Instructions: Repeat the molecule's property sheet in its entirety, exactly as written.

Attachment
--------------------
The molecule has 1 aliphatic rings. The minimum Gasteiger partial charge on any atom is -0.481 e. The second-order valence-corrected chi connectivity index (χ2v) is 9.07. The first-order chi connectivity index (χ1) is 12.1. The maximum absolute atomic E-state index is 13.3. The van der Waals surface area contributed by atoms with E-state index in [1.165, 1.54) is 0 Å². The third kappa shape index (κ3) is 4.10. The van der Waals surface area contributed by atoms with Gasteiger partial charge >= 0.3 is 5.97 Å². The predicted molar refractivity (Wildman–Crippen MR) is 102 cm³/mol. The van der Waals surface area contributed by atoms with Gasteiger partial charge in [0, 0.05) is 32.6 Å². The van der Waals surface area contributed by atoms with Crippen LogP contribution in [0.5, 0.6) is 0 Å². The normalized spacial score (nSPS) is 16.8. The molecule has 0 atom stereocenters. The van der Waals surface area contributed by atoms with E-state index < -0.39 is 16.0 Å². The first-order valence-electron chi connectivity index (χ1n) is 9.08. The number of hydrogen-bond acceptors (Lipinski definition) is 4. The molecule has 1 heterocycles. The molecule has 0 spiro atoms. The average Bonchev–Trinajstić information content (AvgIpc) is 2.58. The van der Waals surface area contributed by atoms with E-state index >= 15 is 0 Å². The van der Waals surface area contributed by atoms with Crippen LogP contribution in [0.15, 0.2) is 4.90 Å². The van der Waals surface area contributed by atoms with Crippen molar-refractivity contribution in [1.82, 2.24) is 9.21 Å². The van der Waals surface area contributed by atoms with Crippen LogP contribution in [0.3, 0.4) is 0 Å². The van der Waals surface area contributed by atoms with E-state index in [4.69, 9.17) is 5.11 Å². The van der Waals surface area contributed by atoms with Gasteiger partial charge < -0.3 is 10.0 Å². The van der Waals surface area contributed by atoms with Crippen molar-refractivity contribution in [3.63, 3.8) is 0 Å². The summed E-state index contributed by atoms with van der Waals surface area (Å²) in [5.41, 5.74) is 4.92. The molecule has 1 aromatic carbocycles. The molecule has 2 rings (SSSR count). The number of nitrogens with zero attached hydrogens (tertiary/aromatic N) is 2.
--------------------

The molecule has 1 aliphatic rings. The minimum Gasteiger partial charge on any atom is -0.481 e. The second-order valence-corrected chi connectivity index (χ2v) is 9.07. The first-order chi connectivity index (χ1) is 12.1. The maximum absolute atomic E-state index is 13.3. The van der Waals surface area contributed by atoms with E-state index in [1.165, 1.54) is 0 Å². The third kappa shape index (κ3) is 4.10. The van der Waals surface area contributed by atoms with Gasteiger partial charge >= 0.3 is 5.97 Å². The predicted molar refractivity (Wildman–Crippen MR) is 102 cm³/mol. The van der Waals surface area contributed by atoms with Gasteiger partial charge in [0, 0.05) is 32.6 Å². The van der Waals surface area contributed by atoms with Crippen LogP contribution in [0.5, 0.6) is 0 Å². The normalized spacial score (nSPS) is 16.8. The molecule has 0 atom stereocenters. The van der Waals surface area contributed by atoms with E-state index < -0.39 is 16.0 Å². The first-order valence-electron chi connectivity index (χ1n) is 9.08. The number of hydrogen-bond acceptors (Lipinski definition) is 4. The molecule has 1 heterocycles. The molecule has 0 spiro atoms. The average Bonchev–Trinajstić information content (AvgIpc) is 2.58. The van der Waals surface area contributed by atoms with E-state index >= 15 is 0 Å². The van der Waals surface area contributed by atoms with Crippen LogP contribution in [0.15, 0.2) is 4.90 Å². The van der Waals surface area contributed by atoms with Crippen molar-refractivity contribution in [1.82, 2.24) is 9.21 Å². The van der Waals surface area contributed by atoms with Crippen LogP contribution in [0.3, 0.4) is 0 Å². The van der Waals surface area contributed by atoms with E-state index in [4.69, 9.17) is 5.11 Å². The van der Waals surface area contributed by atoms with Gasteiger partial charge < -0.3 is 10.0 Å². The van der Waals surface area contributed by atoms with Crippen molar-refractivity contribution in [3.63, 3.8) is 0 Å². The summed E-state index contributed by atoms with van der Waals surface area (Å²) in [5.41, 5.74) is 4.92. The molecule has 1 aromatic carbocycles. The molecule has 2 rings (SSSR count). The number of nitrogens with zero attached hydrogens (tertiary/aromatic N) is 2.